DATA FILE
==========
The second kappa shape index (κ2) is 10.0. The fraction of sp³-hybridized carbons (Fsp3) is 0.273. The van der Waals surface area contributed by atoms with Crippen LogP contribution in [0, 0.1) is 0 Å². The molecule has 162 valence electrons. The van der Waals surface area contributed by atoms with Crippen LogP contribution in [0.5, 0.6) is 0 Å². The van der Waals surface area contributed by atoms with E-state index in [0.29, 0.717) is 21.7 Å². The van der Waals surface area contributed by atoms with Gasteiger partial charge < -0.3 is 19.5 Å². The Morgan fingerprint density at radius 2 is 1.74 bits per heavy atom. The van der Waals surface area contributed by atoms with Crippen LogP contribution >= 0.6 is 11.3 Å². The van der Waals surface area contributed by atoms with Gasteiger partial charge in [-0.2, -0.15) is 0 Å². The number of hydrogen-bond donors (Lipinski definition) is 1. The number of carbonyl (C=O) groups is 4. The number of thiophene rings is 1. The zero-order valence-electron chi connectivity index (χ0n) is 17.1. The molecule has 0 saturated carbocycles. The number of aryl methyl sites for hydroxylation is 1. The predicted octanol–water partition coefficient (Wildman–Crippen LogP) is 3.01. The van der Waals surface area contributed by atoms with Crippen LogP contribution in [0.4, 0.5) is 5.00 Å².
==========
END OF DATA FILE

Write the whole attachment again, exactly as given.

The second kappa shape index (κ2) is 10.0. The fraction of sp³-hybridized carbons (Fsp3) is 0.273. The van der Waals surface area contributed by atoms with Crippen LogP contribution in [0, 0.1) is 0 Å². The molecule has 162 valence electrons. The van der Waals surface area contributed by atoms with Crippen LogP contribution in [0.5, 0.6) is 0 Å². The van der Waals surface area contributed by atoms with E-state index in [0.29, 0.717) is 21.7 Å². The van der Waals surface area contributed by atoms with Gasteiger partial charge < -0.3 is 19.5 Å². The Morgan fingerprint density at radius 2 is 1.74 bits per heavy atom. The van der Waals surface area contributed by atoms with Crippen LogP contribution >= 0.6 is 11.3 Å². The van der Waals surface area contributed by atoms with Gasteiger partial charge in [-0.2, -0.15) is 0 Å². The number of hydrogen-bond donors (Lipinski definition) is 1. The number of carbonyl (C=O) groups is 4. The number of thiophene rings is 1. The zero-order valence-electron chi connectivity index (χ0n) is 17.1. The molecule has 0 saturated carbocycles. The number of aryl methyl sites for hydroxylation is 1. The predicted octanol–water partition coefficient (Wildman–Crippen LogP) is 3.01. The van der Waals surface area contributed by atoms with Crippen LogP contribution in [0.4, 0.5) is 5.00 Å².